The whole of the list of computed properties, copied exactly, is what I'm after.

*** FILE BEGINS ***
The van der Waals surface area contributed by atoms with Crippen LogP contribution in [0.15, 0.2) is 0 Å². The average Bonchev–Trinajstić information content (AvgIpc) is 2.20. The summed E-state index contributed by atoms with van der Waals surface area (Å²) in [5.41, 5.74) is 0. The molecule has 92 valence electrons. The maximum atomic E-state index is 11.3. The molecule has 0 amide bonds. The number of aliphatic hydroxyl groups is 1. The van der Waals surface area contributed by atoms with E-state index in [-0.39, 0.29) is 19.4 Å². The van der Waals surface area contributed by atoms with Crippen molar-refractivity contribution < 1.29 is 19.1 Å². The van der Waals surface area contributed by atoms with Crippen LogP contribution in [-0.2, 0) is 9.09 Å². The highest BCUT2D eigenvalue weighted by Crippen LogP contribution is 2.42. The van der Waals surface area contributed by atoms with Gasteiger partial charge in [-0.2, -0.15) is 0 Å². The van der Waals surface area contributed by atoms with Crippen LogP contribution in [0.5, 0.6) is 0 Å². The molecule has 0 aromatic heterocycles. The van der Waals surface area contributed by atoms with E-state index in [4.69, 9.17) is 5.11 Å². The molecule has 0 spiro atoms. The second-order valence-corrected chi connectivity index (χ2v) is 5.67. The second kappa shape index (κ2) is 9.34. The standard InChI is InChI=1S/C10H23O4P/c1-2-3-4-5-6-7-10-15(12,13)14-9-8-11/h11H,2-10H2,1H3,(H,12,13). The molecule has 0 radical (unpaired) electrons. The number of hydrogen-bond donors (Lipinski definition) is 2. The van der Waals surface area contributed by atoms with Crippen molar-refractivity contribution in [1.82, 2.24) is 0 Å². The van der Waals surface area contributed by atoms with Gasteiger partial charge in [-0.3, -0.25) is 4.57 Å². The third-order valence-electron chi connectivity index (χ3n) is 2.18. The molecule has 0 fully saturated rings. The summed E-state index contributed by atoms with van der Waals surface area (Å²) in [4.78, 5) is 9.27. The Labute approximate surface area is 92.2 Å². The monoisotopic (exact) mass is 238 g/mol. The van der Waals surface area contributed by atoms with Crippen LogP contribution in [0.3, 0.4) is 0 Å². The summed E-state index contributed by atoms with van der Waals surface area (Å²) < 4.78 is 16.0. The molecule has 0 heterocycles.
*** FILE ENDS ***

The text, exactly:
The van der Waals surface area contributed by atoms with Crippen LogP contribution in [0.15, 0.2) is 0 Å². The average Bonchev–Trinajstić information content (AvgIpc) is 2.20. The summed E-state index contributed by atoms with van der Waals surface area (Å²) in [5.41, 5.74) is 0. The molecule has 92 valence electrons. The maximum atomic E-state index is 11.3. The molecule has 0 amide bonds. The number of aliphatic hydroxyl groups is 1. The van der Waals surface area contributed by atoms with E-state index in [-0.39, 0.29) is 19.4 Å². The van der Waals surface area contributed by atoms with Crippen molar-refractivity contribution < 1.29 is 19.1 Å². The van der Waals surface area contributed by atoms with Crippen LogP contribution in [-0.2, 0) is 9.09 Å². The highest BCUT2D eigenvalue weighted by Crippen LogP contribution is 2.42. The van der Waals surface area contributed by atoms with Gasteiger partial charge in [-0.2, -0.15) is 0 Å². The van der Waals surface area contributed by atoms with Crippen LogP contribution in [0.5, 0.6) is 0 Å². The molecule has 0 aromatic heterocycles. The van der Waals surface area contributed by atoms with E-state index in [4.69, 9.17) is 5.11 Å². The molecule has 0 spiro atoms. The second-order valence-corrected chi connectivity index (χ2v) is 5.67. The second kappa shape index (κ2) is 9.34. The standard InChI is InChI=1S/C10H23O4P/c1-2-3-4-5-6-7-10-15(12,13)14-9-8-11/h11H,2-10H2,1H3,(H,12,13). The molecule has 0 radical (unpaired) electrons. The number of hydrogen-bond donors (Lipinski definition) is 2. The van der Waals surface area contributed by atoms with Crippen molar-refractivity contribution in [1.82, 2.24) is 0 Å². The van der Waals surface area contributed by atoms with Gasteiger partial charge in [-0.3, -0.25) is 4.57 Å². The third-order valence-electron chi connectivity index (χ3n) is 2.18. The molecule has 0 fully saturated rings. The summed E-state index contributed by atoms with van der Waals surface area (Å²) in [4.78, 5) is 9.27. The Labute approximate surface area is 92.2 Å². The monoisotopic (exact) mass is 238 g/mol. The van der Waals surface area contributed by atoms with Crippen LogP contribution in [0.3, 0.4) is 0 Å². The summed E-state index contributed by atoms with van der Waals surface area (Å²) < 4.78 is 16.0. The molecule has 0 heterocycles.